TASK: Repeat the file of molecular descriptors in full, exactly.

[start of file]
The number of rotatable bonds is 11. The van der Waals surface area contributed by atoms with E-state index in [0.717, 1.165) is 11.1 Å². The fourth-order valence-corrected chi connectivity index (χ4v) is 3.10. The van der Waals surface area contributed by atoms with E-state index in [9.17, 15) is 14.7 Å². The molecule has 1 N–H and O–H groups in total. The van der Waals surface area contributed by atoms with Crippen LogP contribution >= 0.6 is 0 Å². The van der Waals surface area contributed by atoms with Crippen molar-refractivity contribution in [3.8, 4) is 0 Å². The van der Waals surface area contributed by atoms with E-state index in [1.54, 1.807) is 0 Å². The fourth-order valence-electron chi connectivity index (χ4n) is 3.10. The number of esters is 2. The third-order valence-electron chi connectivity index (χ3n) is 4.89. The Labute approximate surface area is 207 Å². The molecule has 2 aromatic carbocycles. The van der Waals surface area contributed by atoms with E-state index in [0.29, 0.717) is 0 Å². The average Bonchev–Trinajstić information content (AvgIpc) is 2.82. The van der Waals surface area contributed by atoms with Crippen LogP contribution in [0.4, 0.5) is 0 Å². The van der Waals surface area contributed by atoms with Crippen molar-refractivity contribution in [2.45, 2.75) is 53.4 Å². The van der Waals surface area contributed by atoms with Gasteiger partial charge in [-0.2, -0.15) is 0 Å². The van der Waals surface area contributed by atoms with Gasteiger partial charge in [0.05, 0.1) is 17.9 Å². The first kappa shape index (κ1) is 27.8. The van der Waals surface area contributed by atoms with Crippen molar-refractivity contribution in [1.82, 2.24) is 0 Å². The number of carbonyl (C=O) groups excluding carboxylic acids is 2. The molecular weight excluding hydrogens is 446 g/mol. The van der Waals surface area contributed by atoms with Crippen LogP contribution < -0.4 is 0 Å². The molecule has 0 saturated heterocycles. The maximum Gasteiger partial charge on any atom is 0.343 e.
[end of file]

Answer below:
The number of rotatable bonds is 11. The van der Waals surface area contributed by atoms with E-state index in [0.717, 1.165) is 11.1 Å². The fourth-order valence-corrected chi connectivity index (χ4v) is 3.10. The van der Waals surface area contributed by atoms with E-state index in [9.17, 15) is 14.7 Å². The molecule has 1 N–H and O–H groups in total. The van der Waals surface area contributed by atoms with Crippen LogP contribution >= 0.6 is 0 Å². The van der Waals surface area contributed by atoms with Crippen molar-refractivity contribution in [3.8, 4) is 0 Å². The van der Waals surface area contributed by atoms with E-state index in [1.54, 1.807) is 0 Å². The fourth-order valence-electron chi connectivity index (χ4n) is 3.10. The number of esters is 2. The third-order valence-electron chi connectivity index (χ3n) is 4.89. The Labute approximate surface area is 207 Å². The molecule has 2 aromatic carbocycles. The van der Waals surface area contributed by atoms with E-state index in [0.29, 0.717) is 0 Å². The average Bonchev–Trinajstić information content (AvgIpc) is 2.82. The van der Waals surface area contributed by atoms with Crippen LogP contribution in [0.4, 0.5) is 0 Å². The van der Waals surface area contributed by atoms with Crippen molar-refractivity contribution in [2.45, 2.75) is 53.4 Å². The van der Waals surface area contributed by atoms with Gasteiger partial charge in [-0.2, -0.15) is 0 Å². The van der Waals surface area contributed by atoms with Gasteiger partial charge in [0.05, 0.1) is 17.9 Å². The first kappa shape index (κ1) is 27.8. The van der Waals surface area contributed by atoms with Crippen molar-refractivity contribution in [1.82, 2.24) is 0 Å². The number of carbonyl (C=O) groups excluding carboxylic acids is 2. The molecular weight excluding hydrogens is 446 g/mol. The van der Waals surface area contributed by atoms with Crippen LogP contribution < -0.4 is 0 Å². The molecule has 0 saturated heterocycles. The maximum Gasteiger partial charge on any atom is 0.343 e.